In six years, 100 Resilient Cities has grown from an idea to a movement. Together, as a community of staff, CROs, and partners, we have shaped how the world understands the opportunities to build resilience. Since 2013, we have evolved from talking about definitions and job descriptions to sharing cutting-edge best practices. Now, as many of you are aware, we will change. 100RC will wind down starting August 1. I will step down as President and new efforts will emerge to help the network of cities continue to share best practices with one another and drive this movement forward.
Change isn’t always easy, but this network is well-positioned to thrive in the face of this evolution. Our work has evolved and matured over the years, though our north star has remained steady: to help cities create the enabling environment making it possible for them to transform how they plan and act to prepare for their most pressing challenges.
Earlier this month, we could see the impact of that work, our journey to date, and the urban resilience movement as the 2019 Urban Resilience Summit brought together the full 100 Resilient Cities Network for the fourth time in Rotterdam.
We are taking stock of this progress along four principal pathways:
• Building Champions: 83% of member cities have institutionalized the position of CRO, and more and more cities and organizations outside of the network are appointing CROs at the local, sub-national, and national levels based on our model.
• Taking Action: We have worked hand in hand with cities to prioritize, design, and implement ambitious initiatives with measurable outcomes. More than 80 Resilience Strategies will be published by the end of 2019, containing over 4,000 actions and initiatives targeted at improving urban resilience.
• Partnerships: More than 1,400 inter-city collaborations have come to life both regionally and globally. We’ve witnessed the power of the private sector in building a marketplace for resilience and innovating to create multi-benefit solutions, where none previously existed.
• Funding Resilience: Member cities have leveraged $25 billion for project implementation, and 55% of actions in their Resilience Strategies were fully or partially funded at the time of publication. In a reality where the only thing that can be predicted with certainty is constant change, investment in resilience is critical.
The work of this network is fundamentally changing the way cities plan and act in the 21st Century. Resilience initiatives are already standing out in the market, identified by their extensive and meaningful engagement with local residents, the political will and commitment behind them, and their pursuit of co-benefits far beyond the business-as-usual.
REPORT: Lessons from our work in cities around the world.
While the first phase of 100 Resilient Cities is coming to an end, we have laid the groundwork for a global movement to take hold. To succeed in the future, I would encourage practitioners to consider three areas of focus: implementation, institutionalization, and measurement.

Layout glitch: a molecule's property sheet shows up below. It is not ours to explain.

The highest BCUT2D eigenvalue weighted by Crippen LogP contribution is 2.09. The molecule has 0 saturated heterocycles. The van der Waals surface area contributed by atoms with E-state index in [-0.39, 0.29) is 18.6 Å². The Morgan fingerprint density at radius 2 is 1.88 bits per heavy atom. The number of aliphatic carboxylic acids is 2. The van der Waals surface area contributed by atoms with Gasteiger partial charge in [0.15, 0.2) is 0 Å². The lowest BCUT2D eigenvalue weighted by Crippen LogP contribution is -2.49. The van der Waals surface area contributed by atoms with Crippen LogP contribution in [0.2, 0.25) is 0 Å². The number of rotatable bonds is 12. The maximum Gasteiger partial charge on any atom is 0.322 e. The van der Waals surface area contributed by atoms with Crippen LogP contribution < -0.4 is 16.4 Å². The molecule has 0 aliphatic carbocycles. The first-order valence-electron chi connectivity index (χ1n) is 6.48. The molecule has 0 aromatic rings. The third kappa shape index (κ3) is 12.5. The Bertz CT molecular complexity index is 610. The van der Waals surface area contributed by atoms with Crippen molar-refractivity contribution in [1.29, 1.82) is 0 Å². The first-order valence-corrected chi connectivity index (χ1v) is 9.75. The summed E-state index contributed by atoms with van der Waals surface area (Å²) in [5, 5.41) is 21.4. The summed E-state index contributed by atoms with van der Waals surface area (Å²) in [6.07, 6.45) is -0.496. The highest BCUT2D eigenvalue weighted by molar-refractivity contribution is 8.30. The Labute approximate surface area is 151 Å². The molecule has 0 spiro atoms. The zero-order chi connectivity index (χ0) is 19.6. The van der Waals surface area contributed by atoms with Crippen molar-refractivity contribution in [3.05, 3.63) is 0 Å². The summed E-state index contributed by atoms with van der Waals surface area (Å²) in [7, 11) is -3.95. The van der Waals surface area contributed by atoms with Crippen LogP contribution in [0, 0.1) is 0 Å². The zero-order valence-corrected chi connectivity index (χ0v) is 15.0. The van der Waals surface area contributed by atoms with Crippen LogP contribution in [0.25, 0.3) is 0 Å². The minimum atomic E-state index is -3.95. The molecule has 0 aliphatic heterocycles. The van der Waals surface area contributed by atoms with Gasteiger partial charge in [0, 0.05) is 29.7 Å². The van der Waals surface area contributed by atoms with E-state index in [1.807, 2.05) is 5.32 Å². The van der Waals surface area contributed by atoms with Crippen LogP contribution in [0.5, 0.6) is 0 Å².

Implementation is hard. The CROs along with their teams and partners have put so much thought into crafting actionable strategies and mapping a path to impact through tangible initiatives that deliver multiple benefits. But the real struggle will be ensuring these actions are implemented in the spirit they were conceived. Too often as cities procure and build solutions, old silos are reinforced, squeezing innovative resilience value out of those projects.
Institutionalization is key to the longevity of the urban resilience movement; only when these principles are embedded into the bylaws and budgets of cities can we consider resilience to be a mainstream concept. That CROs have secured city funding and budgets is a good sign, but we need the principles of resilience to permeate all aspects of the way cities are governed and run.
Measurement of resilience impact is difficult, because of timescale, geographic size, as well as the inherent issues with measuring low frequency, high impact events. And yet, this is one of the next big frontiers. If we are able, for example, to better quantify the multiple benefits delivered by innovative green infrastructure rather than a business-as-usual grey solution, we will be able to unlock resources, capital, and political support.
And finally: think big. We started this work with the intention to change the way cities plan and act, beginning with this vanguard of 100 but eventually reaching all the world’s cities. As this movement evolves, let’s keep our ambitions bold and ensure this work stays global, holistic, and always seeks to change the world.
The hard work of ensuring the longevity and endurance of this network and this movement starts now. Reflecting on this work, learning from it, and continually readjusting the approach until urban resilience becomes a living, breathing part of every city in our network and beyond – that challenge has just begun. As cities continue to turn to each other to share best practices, solve problems collectively, and extend peer-to-peer support, the resilience movement will continue.
This is our moment, and the movement is well and truly underway.
Thank you, Michael Berkowitz
President, 100 Resilient Cities – Pioneered by The Rockefeller Foundation